The State of New York may be the recipient of an intestate estate valued at over $40 million if no heirs are located. The estate in question belongs to Roman Blum, a real estate developer who died last year at the age of 97 and apparently left behind no family.
Mr. Blum was a holocaust survivor who was born in Poland. Details of his life prior to moving to the United States in the 1940s are somewhat of a mystery; however, he was once married but divorced his wife after 50 years of marriage. That marriage produced no children – that much is known. While Blum was close to a group of other holocaust survivors and their families, no one knows of any potential surviving family members here or in any other country.
Because a Last Will and Testament was not found, a public administrator was appointed to oversee the administration of the estate. The administrator has been looking throughout the United States as well as oversees to try and locate any remaining heirs to the estate, yet none have been found to date. Why the decedent failed to leave behind a Will is unknown; however, friends think it may boil down to long held superstitions as a result of surviving the holocaust.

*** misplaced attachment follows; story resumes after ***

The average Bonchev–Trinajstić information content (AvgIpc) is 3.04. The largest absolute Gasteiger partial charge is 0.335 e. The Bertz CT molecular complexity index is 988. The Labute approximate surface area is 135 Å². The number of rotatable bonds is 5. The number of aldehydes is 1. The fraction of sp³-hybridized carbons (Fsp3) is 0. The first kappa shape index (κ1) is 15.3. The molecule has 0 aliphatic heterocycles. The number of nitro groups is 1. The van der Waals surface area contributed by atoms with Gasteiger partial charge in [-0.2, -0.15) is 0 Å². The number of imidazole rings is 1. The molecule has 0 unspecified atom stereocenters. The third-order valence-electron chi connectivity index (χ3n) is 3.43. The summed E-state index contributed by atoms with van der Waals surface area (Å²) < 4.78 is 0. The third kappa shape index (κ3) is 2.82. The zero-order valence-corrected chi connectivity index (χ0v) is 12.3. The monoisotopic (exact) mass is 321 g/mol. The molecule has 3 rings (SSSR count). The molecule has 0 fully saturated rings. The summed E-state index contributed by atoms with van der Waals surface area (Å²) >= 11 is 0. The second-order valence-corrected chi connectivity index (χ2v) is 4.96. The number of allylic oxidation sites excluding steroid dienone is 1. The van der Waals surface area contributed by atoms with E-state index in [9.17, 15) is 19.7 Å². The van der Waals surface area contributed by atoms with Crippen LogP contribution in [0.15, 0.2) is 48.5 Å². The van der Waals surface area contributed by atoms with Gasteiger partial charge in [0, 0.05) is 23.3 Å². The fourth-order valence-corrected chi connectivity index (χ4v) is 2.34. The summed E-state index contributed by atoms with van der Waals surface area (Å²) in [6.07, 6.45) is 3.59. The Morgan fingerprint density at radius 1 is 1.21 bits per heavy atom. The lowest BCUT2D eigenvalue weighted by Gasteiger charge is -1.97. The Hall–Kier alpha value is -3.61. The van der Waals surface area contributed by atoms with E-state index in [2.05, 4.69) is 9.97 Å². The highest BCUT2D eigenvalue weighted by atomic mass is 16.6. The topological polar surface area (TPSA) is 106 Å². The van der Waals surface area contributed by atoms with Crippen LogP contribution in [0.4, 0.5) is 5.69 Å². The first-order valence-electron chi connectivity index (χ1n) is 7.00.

If no heirs are found, the entire estate will eventually pass to the State of New York’s unclaimed property fund. Eventually, the State will become the beneficiary of the estate under the intestate estate laws of the state of New York.
Blum’s estate illustrates all too well the need for everyone to create at least a Last Will and Testament. For additional information, join us at an upcoming estate planning seminar.
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